"The PFA Charity has also agreed to make a substantial contribution to a player-led initiative once the details are finalised.

"There should be no doubting the players and captains are committed to achieving this as soon as possible. They recognise their role in wider society and what they need to do, as a group, to help and support others."

The PFA also claimed the Premier League's decision to advance £125million to EFL and National League clubs and donate £20m to the NHS and other charitable causes was insufficient.

"£20m is welcome, but we believe it could be far bigger," said the statement.

"The EFL money is an advance. Importantly, it will aid cashflow in the immediate, but football needs to find a way to increase funding to the EFL and non-league clubs in the long-term.

"Many clubs require an increase in funding just to survive. We believe in our football pyramid and again stress the need for solidarity between all clubs."

The statement added that players want to ensure their financial contributions support clubs, players and staff at all levels of the football pyramid and the NHS, whose workers it called "the real heroes".

Premier League clubs have agreed to consult their players about taking 30 per cent pay cuts due to the coronavirus pandemic.

The proliferation of COVID-19 has seen the majority of global sport grind to a halt, with a meeting of Premier League shareholders on Friday acknowledging England's top flight will not get back under way at the start of May.

Tottenham, Newcastle United, Norwich City and Bournemouth have placed at least part of their non-playing staff on furlough leave at the United Kingdom government's expense.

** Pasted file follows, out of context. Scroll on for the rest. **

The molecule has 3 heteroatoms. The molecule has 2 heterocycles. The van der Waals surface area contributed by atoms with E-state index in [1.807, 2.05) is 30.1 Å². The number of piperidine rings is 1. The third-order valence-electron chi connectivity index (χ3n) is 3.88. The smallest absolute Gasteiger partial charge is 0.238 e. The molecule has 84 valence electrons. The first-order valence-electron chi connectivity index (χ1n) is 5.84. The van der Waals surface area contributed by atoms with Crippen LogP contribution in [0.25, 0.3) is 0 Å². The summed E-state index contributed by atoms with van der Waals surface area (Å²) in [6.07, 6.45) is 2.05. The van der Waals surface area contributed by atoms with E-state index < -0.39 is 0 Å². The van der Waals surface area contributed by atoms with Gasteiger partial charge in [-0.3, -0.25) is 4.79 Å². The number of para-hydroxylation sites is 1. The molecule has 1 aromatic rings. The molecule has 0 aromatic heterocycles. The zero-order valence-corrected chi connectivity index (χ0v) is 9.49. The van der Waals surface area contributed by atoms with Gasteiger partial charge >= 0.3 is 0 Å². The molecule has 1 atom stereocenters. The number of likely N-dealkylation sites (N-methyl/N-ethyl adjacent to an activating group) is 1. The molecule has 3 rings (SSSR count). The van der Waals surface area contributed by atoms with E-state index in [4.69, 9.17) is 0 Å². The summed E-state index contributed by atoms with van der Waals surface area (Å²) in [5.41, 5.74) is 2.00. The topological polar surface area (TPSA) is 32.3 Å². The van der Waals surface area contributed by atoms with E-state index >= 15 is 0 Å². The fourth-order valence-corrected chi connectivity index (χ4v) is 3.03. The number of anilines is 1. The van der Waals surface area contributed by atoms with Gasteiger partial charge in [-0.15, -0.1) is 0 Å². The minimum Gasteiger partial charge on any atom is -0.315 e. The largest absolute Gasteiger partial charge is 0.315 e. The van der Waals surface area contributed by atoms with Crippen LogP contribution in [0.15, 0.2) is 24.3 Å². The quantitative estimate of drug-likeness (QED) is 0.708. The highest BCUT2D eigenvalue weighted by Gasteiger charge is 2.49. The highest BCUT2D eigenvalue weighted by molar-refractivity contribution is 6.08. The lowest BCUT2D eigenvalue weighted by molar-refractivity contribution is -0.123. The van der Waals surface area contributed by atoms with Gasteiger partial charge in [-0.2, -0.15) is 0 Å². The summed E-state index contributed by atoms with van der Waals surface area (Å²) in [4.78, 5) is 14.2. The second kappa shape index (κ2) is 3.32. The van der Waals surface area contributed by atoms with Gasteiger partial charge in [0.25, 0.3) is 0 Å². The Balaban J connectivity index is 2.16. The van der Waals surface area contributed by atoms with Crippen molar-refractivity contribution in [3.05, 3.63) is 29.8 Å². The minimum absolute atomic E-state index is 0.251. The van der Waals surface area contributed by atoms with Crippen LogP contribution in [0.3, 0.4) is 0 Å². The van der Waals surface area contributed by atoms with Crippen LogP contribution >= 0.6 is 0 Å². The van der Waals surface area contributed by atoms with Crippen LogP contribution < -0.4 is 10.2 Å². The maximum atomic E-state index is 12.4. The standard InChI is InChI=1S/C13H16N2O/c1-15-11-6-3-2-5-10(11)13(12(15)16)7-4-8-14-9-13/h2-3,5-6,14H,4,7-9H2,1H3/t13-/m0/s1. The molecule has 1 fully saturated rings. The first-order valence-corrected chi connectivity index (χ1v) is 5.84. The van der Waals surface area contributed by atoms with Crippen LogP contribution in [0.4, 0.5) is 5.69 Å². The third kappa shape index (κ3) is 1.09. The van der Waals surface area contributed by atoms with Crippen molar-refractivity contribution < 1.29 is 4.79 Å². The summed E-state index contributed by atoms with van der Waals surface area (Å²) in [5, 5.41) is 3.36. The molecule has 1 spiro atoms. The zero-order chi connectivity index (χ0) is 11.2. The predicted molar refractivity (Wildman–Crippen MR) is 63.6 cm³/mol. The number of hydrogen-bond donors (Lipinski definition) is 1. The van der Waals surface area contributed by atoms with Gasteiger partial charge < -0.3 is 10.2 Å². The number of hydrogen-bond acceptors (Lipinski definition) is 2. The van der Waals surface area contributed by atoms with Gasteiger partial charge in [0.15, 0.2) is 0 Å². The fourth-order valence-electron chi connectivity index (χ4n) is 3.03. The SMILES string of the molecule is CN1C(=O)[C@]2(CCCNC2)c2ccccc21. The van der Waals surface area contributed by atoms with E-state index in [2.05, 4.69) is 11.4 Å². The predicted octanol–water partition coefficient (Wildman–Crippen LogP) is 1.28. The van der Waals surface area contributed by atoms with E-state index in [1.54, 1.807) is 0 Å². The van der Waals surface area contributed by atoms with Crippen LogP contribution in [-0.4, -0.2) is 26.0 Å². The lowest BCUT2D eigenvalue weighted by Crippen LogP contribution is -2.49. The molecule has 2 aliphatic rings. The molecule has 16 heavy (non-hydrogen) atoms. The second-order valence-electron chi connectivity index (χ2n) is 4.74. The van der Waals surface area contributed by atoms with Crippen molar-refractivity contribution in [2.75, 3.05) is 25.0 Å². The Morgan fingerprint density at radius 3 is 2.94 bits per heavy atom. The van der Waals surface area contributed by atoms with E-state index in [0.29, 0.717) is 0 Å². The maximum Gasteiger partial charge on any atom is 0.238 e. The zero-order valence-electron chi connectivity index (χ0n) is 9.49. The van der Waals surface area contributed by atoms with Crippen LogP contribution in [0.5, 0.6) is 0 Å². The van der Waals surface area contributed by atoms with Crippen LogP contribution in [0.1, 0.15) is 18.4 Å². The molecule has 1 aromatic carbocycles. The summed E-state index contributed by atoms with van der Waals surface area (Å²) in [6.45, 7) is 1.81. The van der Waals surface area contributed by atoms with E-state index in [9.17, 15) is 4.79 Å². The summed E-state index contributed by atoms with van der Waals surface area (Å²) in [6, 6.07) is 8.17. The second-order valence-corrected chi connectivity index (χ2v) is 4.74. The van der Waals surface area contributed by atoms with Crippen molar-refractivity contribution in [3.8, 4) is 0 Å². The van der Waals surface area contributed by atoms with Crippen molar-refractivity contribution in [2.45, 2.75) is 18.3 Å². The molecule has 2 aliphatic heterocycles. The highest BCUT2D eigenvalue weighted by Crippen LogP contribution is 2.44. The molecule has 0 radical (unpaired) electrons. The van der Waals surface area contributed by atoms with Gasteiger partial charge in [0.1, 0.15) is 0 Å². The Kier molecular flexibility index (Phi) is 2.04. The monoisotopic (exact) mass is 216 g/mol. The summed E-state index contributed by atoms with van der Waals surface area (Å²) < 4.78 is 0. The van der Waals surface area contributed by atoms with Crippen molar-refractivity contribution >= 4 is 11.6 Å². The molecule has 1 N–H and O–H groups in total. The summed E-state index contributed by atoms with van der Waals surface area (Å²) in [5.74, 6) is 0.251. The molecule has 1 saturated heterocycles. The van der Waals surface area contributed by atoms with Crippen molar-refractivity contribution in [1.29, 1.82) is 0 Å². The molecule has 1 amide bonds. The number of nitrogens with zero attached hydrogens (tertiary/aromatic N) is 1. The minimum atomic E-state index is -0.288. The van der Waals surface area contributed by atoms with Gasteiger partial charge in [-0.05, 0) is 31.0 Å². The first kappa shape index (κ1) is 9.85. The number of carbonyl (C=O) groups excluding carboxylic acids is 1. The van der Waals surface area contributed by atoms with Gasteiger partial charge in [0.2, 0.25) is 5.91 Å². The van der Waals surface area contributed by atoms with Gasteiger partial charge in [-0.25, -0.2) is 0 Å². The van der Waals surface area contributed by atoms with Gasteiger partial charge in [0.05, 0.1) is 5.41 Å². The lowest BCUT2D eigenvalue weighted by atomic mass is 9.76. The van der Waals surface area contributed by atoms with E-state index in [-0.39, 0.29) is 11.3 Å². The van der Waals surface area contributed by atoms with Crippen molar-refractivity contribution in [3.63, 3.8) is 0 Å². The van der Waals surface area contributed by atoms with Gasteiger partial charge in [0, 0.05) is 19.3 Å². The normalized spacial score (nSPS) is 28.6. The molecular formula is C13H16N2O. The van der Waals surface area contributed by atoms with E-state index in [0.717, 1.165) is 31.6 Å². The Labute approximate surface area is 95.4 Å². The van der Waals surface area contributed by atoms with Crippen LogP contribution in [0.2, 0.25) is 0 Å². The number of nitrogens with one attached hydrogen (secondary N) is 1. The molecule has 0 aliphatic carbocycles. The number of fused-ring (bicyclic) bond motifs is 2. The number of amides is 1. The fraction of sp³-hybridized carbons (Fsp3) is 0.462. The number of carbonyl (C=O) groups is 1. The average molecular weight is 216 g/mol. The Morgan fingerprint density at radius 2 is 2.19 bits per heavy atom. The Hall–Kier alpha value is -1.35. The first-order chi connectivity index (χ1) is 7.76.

Health secretary Matt Hancock called on Premier League footballers to "take a pay cut and play their part", with the Professional Footballers' Association (PFA) attracting criticism for a lack of action in agreeing such measures.

However, clubs will now approach their players about reducing their salaries while football is on hiatus.

A Premier League statement read: "The sporting and financial implications for Premier League clubs as well as for the FA, EFL and National League were considered at today's meeting.

"In the face of substantial and continuing losses for the 2019- 20 season since the suspension of matches began, and to protect employment throughout the professional game, Premier League clubs unanimously agreed to consult their players regarding a combination of conditional reductions and deferrals amounting to 30 per cent of total annual remuneration.

"This guidance will be kept under constant review as circumstances change. The League will be in regular contact with the PFA and the union will join a meeting which will be held tomorrow between the League, players and club representatives."

The Premier League also announced that £125million would be advanced to the EFL and National League due to the "severe difficulties clubs throughout the football pyramid are suffering at this time".

All leagues overseen by the EFL and National League have been suspended indefinitely.

An additional £20m has been committed to support the NHS, communities, families and vulnerable groups during the pandemic.

"This includes a direct financial contribution to the NHS and funds to enable clubs to refocus their efforts and develop significant outreach programmes to help communities, including those most in need. This funding will enable both immediate and longer-term support during the crisis," the statement read.

"In response to COVID-19, Premier League clubs have been supporting tens of thousands of people in their communities each and every day through targeted activity including donations to foodbanks, telephone calls to the elderly, food parcels delivered to the vulnerable and a wide range of free resources to support wellbeing and education.